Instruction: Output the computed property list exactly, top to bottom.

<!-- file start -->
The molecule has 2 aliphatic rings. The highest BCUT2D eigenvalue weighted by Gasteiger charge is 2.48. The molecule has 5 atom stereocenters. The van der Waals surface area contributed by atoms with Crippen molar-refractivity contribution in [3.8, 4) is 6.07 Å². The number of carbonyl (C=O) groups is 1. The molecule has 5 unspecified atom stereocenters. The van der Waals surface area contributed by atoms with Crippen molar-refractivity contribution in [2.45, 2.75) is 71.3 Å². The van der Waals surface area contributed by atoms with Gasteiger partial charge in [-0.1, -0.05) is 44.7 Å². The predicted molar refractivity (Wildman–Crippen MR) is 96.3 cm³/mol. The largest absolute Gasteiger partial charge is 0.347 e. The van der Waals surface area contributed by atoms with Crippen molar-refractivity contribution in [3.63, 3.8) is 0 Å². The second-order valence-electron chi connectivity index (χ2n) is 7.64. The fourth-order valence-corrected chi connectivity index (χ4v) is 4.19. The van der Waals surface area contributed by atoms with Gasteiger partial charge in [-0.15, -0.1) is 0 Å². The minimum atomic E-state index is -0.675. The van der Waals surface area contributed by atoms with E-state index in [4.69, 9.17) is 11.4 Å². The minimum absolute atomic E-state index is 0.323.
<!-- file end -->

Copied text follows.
The molecule has 2 aliphatic rings. The highest BCUT2D eigenvalue weighted by Gasteiger charge is 2.48. The molecule has 5 atom stereocenters. The van der Waals surface area contributed by atoms with Crippen molar-refractivity contribution in [3.8, 4) is 6.07 Å². The number of carbonyl (C=O) groups is 1. The molecule has 5 unspecified atom stereocenters. The van der Waals surface area contributed by atoms with Crippen molar-refractivity contribution in [2.45, 2.75) is 71.3 Å². The van der Waals surface area contributed by atoms with Gasteiger partial charge in [-0.1, -0.05) is 44.7 Å². The predicted molar refractivity (Wildman–Crippen MR) is 96.3 cm³/mol. The largest absolute Gasteiger partial charge is 0.347 e. The van der Waals surface area contributed by atoms with Crippen molar-refractivity contribution in [3.63, 3.8) is 0 Å². The second-order valence-electron chi connectivity index (χ2n) is 7.64. The fourth-order valence-corrected chi connectivity index (χ4v) is 4.19. The van der Waals surface area contributed by atoms with Gasteiger partial charge in [-0.15, -0.1) is 0 Å². The minimum atomic E-state index is -0.675. The van der Waals surface area contributed by atoms with E-state index in [4.69, 9.17) is 11.4 Å². The minimum absolute atomic E-state index is 0.323.